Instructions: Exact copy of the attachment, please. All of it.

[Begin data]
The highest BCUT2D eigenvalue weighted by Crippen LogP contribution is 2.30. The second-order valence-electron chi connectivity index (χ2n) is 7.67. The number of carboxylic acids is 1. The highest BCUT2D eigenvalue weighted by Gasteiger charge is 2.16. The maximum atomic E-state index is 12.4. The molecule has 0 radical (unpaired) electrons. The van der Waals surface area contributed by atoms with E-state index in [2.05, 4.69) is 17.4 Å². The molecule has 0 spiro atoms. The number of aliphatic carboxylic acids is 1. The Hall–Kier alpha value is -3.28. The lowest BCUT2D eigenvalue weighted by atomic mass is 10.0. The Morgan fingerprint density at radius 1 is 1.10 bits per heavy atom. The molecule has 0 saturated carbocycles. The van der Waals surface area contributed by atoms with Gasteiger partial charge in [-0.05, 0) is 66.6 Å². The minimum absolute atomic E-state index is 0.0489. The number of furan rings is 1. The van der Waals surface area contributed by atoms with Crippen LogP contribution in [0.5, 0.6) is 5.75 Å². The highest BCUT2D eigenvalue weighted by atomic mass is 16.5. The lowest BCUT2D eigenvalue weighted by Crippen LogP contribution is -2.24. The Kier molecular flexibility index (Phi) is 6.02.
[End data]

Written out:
The highest BCUT2D eigenvalue weighted by Crippen LogP contribution is 2.30. The second-order valence-electron chi connectivity index (χ2n) is 7.67. The number of carboxylic acids is 1. The highest BCUT2D eigenvalue weighted by Gasteiger charge is 2.16. The maximum atomic E-state index is 12.4. The molecule has 0 radical (unpaired) electrons. The van der Waals surface area contributed by atoms with E-state index in [2.05, 4.69) is 17.4 Å². The molecule has 0 spiro atoms. The number of aliphatic carboxylic acids is 1. The Hall–Kier alpha value is -3.28. The lowest BCUT2D eigenvalue weighted by atomic mass is 10.0. The Morgan fingerprint density at radius 1 is 1.10 bits per heavy atom. The molecule has 0 saturated carbocycles. The van der Waals surface area contributed by atoms with Gasteiger partial charge in [-0.05, 0) is 66.6 Å². The minimum absolute atomic E-state index is 0.0489. The number of furan rings is 1. The van der Waals surface area contributed by atoms with Crippen LogP contribution in [0.5, 0.6) is 5.75 Å². The highest BCUT2D eigenvalue weighted by atomic mass is 16.5. The lowest BCUT2D eigenvalue weighted by Crippen LogP contribution is -2.24. The Kier molecular flexibility index (Phi) is 6.02.